Consider the area of Oxford you’d like to live in

You may not find the perfect location, but it's worth thinking about where you want to be. Do you want to be close to the university, to shops and pubs, in a student area? Is there an easily accessible bus route? You can find bus routes by searching the Oxford City Council website www.oxford.gov.uk

Research Agents you're looking at

Houses are usually rented through letting agents, and it is a good idea to use one that has signed up to the National Approved Letting Scheme (NALS) nalscheme.co.uk. Members of NALS must have a complaints procedure that you can use in the event of a problem. It is also worth checking to find out whether an agent is a member of Oxford City Council’s Landlord Accreditation Scheme. The Scheme will not guarantee a trouble-free let but agents do have to sign up to a minimum set of standards, and if you find they fall short you can report issues to the Council. To find out more about the scheme search for ‘Landlord Accreditation Scheme’ on the Oxford City Council website www.oxford.gov.uk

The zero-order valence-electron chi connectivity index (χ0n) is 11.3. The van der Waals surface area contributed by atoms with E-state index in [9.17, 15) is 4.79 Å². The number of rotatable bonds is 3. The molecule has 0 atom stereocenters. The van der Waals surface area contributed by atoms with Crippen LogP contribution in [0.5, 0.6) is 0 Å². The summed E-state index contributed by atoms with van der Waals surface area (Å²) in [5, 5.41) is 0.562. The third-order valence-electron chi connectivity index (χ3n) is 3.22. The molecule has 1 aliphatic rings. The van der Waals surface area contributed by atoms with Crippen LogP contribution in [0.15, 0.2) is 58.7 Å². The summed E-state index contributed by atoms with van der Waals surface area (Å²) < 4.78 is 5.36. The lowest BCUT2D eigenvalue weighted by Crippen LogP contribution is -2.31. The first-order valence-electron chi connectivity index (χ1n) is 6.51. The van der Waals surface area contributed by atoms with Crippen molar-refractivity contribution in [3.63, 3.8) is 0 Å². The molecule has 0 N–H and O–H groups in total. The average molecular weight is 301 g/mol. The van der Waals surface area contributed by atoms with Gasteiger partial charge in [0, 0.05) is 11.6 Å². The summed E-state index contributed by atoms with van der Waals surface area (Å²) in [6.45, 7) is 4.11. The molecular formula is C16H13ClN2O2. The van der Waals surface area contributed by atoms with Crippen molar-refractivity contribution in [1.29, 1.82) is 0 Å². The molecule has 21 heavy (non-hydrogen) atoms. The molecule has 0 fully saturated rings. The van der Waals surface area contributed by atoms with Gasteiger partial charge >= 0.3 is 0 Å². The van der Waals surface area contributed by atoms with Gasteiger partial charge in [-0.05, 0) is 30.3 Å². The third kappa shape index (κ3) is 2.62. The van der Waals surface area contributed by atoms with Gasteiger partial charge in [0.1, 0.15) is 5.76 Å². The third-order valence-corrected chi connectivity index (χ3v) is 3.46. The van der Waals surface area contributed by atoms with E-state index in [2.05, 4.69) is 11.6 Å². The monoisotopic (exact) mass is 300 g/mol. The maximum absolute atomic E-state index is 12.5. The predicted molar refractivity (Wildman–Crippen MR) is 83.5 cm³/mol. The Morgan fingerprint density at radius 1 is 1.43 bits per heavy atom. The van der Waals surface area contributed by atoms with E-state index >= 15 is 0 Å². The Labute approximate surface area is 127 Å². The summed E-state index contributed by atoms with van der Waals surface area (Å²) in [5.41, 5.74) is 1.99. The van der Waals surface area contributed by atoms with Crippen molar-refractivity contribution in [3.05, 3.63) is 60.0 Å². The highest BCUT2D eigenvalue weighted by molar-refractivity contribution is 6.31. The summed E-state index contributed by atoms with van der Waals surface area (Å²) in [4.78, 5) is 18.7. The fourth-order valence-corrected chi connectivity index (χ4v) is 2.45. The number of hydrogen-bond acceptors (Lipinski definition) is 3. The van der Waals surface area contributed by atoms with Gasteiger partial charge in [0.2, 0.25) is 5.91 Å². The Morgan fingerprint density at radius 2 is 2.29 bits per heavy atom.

You may also find helpful reviews of agents by looking online.

Viewing properties
Check as many properties as you can

Spend some time, look at as many properties as you can and write notes so you can compare their pros and cons.

Key Point
Be thorough

Be thorough and look in every room. Decide whether the bedrooms are big enough for everyone and whether there is enough storage space. Check for signs of damp or mould by looking carefully at the walls and in cupboards and behind doors. Check all the taps, showers, toilets and kitchen appliances to make sure they are working. Look at the locks on the front and back doors, check whether the windows have locks and that the house has good security. If there is a garden consider how you will maintain it. If you can, ask current tenants how much the utility bills are.

Check who manages the property and whether it has a HMO licence.